Jennifer Noffze, Collections Manager at The Children's Museum of Indianapolis, kindly spoke with Sara Brumfield about her experience using FromThePage.
First, tell us about your documents.
Our collection includes over 6,000 letters written to Ryan White along with condolence cards sent to his mother, Jeanne White Ginder. Ryan was an Indiana teenager who became internationally known in the early 1980s when he contracted HIV/AIDS and he fought a very public battle to attend school. In 2001, we received the entire contents of Ryan’s bedroom, which we re-created in The Power of Children permanent exhibit. Jeanne kept all of the letters sent to Ryan and she gave the collection to the museum. Over the years, we had four different individuals access the collection for their dissertation research, and we wanted to make the collection more widely available. In 2016, the museum received an IMLS grant to digitize the letters and make them publicly available. In addition to creating a digital archive, a huge component of this digital project was the creation of a public transcription site where schools, families and volunteer audiences would help us transcribe the letters.
A postcard sent to Ryan White in 1985.
What are your goals for the project? How are you recruiting or finding volunteers/collaborators?
While the ultimate goal with any transcription project is to make the collection more easily searchable, we also wanted to allow educators to use the transcription site to teach students about this vital part of historical research. Our education staff created Units of Study that incorporated the letters, and we also provided on-site visitors with an interactive space where they can transcribe letters. We used social media to help recruit volunteers and we were happy that a contact at the National Archives even shared our project on their social media channels! We also spoke about the project at the Society of Indiana Archivists and Alliance of American Museums annual meetings. Lastly, we are blessed with a wonderful Volunteer Services Department who helped us recruit volunteers.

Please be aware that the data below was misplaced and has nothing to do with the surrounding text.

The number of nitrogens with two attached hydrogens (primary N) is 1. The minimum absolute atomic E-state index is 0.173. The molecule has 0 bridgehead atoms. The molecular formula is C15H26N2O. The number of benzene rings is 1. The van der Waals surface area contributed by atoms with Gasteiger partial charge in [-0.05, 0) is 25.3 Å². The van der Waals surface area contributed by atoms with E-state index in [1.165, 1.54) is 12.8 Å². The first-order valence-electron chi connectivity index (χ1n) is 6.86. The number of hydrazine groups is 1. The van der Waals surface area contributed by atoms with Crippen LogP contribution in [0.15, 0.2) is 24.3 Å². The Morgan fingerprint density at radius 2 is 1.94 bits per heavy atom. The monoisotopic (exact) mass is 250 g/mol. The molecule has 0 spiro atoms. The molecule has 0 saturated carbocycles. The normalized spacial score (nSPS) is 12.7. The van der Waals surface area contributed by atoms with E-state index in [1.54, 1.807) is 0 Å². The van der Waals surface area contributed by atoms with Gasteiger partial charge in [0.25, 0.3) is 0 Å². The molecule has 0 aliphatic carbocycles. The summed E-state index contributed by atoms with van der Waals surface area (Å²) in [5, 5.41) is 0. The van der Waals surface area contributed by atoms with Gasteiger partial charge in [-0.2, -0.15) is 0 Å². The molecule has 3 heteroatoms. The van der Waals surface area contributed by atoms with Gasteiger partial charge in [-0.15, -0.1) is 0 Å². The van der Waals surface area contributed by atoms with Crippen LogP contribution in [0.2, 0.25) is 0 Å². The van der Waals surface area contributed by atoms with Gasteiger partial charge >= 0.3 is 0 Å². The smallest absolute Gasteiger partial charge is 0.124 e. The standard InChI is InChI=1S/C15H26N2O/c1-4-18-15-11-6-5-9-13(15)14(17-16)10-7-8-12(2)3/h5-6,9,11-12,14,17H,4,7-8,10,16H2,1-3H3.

A greeting card from students to Ryan White.
Can you share your experience using FromThePage?
Working with FromThePage was a breeze! When the transcription idea was initially formulating, we kept hearing about their successful collaboration with other libraries and archives and knew we would like to work with FromThePage. We were truly in capable hands and they provided prompt responses to any questions or concerns. Plus, they were intrigued by this collection and what we were doing. The Children’s Museum of Indianapolis is unique because we actually have a collection, and a large one at that! These letters fit perfectly in with our museum because they were largely written by children and teenagers. The Ryan White Letters are no longer a hidden treasure!
Further advantages of working with FromThePage include their expertise on how to run a transcription program. We really appreciated their Volunteer Guide, which we relied on heavily when creating our own guide. The site has never had any issues and has always been stable. Plus, the daily dashboard updates are super helpful as our Volunteer Services Department tracks volunteer hours.
What would you tell folks considering a similar project?
My main advice to anyone considering a transcription project is to make sure that your collection is cataloged and ready for digitization. Other than that, your colleagues at FromThePage will safely steer you in the right direction and your collection will truly have a global reach.